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This rocket-powered toy plane will soon jet off to stratosphere

updated 7:10 AM EDT, Wed October 15, 2014
STORY HIGHLIGHTS
  • A 3D printed model airplane will reach between 25 and 30 kilometers
  • The airplane will launch from the Virgin Galactic spaceport in New Mexico
  • It will be lifted by a helium-filled balloon and then powered by a rocket engine

(CNN) -- The first 3D-printed toy plane will soon jet off to the stratosphere.

The rocket-powered airplane will reach an altitude of between 25 and 30 kilometers (15 to 18 miles) -- three times higher than the cruising height of commercial airplanes.

"Without doubt, this is the most complicated amateur high-altitude mission ever undertaken," said Lester Haines, head of the Register's Special Projects Bureau that is behind the project.

The components of the airplane have been designed by postgraduate students at the University of Southampton and produced using a 3D printer.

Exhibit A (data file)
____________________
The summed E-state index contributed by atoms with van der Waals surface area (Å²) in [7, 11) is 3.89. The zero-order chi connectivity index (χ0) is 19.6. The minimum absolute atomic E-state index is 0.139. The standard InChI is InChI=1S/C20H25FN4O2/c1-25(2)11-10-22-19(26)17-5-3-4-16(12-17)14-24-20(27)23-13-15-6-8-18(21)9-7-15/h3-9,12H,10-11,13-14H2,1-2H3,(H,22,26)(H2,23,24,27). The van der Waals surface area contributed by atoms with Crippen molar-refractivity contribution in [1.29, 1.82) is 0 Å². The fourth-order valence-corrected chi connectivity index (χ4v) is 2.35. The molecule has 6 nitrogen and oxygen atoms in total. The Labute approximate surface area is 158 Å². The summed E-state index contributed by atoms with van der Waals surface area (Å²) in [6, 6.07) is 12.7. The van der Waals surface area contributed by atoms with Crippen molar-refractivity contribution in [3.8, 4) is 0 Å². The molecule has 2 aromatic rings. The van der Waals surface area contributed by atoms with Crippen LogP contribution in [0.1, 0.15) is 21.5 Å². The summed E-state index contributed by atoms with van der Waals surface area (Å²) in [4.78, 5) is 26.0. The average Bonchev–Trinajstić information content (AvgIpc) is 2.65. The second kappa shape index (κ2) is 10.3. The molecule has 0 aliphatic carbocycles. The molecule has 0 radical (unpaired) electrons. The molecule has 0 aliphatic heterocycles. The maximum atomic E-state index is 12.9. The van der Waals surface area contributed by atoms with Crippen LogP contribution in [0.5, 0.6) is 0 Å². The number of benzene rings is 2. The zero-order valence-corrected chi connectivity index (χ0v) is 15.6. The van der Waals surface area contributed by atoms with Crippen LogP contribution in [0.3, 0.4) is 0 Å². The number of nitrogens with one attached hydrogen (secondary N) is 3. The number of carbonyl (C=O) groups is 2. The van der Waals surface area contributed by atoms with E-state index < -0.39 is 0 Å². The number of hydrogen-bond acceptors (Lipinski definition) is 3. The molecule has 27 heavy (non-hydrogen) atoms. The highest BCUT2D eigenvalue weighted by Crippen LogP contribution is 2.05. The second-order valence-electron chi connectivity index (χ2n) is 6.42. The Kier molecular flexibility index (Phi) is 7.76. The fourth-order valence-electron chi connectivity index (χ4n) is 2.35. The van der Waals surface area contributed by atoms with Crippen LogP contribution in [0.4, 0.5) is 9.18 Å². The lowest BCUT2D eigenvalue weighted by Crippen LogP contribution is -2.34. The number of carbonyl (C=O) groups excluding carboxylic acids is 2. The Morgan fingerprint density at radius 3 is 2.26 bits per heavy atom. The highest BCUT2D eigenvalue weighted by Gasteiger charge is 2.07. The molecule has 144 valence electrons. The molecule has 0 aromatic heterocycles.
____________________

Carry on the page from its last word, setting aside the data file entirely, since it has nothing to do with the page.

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"We don't know quite what will happen when the big day arrives, but one thing's for sure -- it's going to be quite a show," Heines, who also holds the Guinness World Record for the highest launch of a paper aeroplane, added.

It took the team four years, thousands of volunteer hours, and $60,000 from crowdfunding, to complete the "Lohan." The nickname is short for "Low Orbit Helium Assisted Navigator" and, its inventors say, a reference to the Hollywood star Lindsey Lohan.

The rocket will launch from the Virgin Galactic spaceport in New Mexico later this year.

A helium-filled meteorological balloon will lift the spaceplane to around 20 kilometers above the ground. Once it reaches that altitude, a rocket motor will fire and push the plane up to 25 kilometers.

"Its going to be doing some very smart things; collecting data from numerous sources, making decisions in real time, to form its trajectory and landing," said Guy Lipscombe from database software firm EXASOL, which sponsored the project.

Once at the right altitude, the plane will switch to autopilot and glide back to earth, guided by a built-in GPS navigation system.

At the end of its journey, the spaceplane will crash to the ground -- as it has no landing gear.

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